Average Canadian home cost rises 9.5% to $474,590 in September

The average price of a Canadian home increased by 9.5 per cent to $474,590 in September compared to the same month last year.

Hot markets in Toronto, Vancouver continue to push up prices

Ottawa moved to toughen mortgage rules last month, which is expected to cool the market at some point. But CREA says the average home in Canada rose 9.5 per cent in September. (Mark Blinch/Reuters)

The average price of a Canadian home increased by 9.5 per cent to $474,590 in September compared to the same month last year.

The Canadian Real Estate Association said home sales had declined for four straight months until inching up by 0.8 per cent last month. 

Home sales are now 5.6 per cent below the all-time record level they hit in April, CREA said.

Sales may be slowing, but prices continue to increase, driven higher, CREA says, by high prices in Toronto and Vancouver.

If those two cities are stripped out, the average price of a Canadian home declines by more than $100,000 to $358,884.

Indeed, on a monthly basis the average house price ticked lower in Vancouver due in part to recent moves to dissuade foreign investors via a 15 per cent tax

"It would appear that the trend in the Greater Vancouver Area has in fact bent earlier this year, and excesses are continuing to unwind," TD Bank economist Diana Petramala said.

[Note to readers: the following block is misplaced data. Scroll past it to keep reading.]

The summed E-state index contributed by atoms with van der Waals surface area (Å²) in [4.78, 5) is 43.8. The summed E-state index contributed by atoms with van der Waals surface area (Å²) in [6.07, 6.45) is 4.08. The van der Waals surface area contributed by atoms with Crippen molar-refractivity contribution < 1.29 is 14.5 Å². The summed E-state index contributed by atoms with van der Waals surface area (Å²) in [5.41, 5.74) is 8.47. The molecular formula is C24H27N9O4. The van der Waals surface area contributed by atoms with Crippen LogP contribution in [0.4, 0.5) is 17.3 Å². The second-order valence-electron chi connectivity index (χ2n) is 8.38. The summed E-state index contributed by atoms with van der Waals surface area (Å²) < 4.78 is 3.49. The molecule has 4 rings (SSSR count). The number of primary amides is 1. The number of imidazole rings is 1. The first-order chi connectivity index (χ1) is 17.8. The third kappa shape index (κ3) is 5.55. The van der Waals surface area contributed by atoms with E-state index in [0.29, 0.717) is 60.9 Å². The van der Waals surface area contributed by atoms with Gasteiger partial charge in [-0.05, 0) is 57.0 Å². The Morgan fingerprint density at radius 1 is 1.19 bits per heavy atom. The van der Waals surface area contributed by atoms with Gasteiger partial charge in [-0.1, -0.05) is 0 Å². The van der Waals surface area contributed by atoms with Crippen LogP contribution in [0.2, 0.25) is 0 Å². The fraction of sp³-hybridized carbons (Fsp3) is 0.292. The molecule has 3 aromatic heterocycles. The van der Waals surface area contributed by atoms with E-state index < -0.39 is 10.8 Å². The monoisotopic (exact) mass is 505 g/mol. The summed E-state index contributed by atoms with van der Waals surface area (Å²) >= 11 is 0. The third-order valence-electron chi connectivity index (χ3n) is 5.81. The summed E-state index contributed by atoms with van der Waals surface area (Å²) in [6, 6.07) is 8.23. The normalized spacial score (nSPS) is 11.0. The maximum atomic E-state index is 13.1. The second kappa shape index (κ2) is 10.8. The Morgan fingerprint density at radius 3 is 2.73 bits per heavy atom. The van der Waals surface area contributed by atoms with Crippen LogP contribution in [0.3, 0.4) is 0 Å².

Prices for single-family homes declined in the Greater Vancouver and Fraser Valley areas declined on a monthly basis for the first time since 2012, CREA said.

"The foreign land transfer tax has helped accelerate that process, completely wiping out foreign investment activity from the market recently. As such, activity is returning to more normal levels, following a year of excessive growth."

Vancouver's market is being targeted by local policy makers, but Ottawa also moved recently on another front to toughen mortgage requirements, which is expected to cool the housing market eventually.

But so far, that`s not showing up in the national numbers.

"Prior to the new mortgage rules, the dominant story in Canada's housing market was the diverging paths of previously white-hot Vancouver and still piping-hot Toronto," BMO economist Doug Porter said. "We are all along the market watchtower now, though, looking for some broad softening in sales the wake of Ottawa's new measures."

"Eventually," Porter said, "this will lead to much more moderate price gains as well."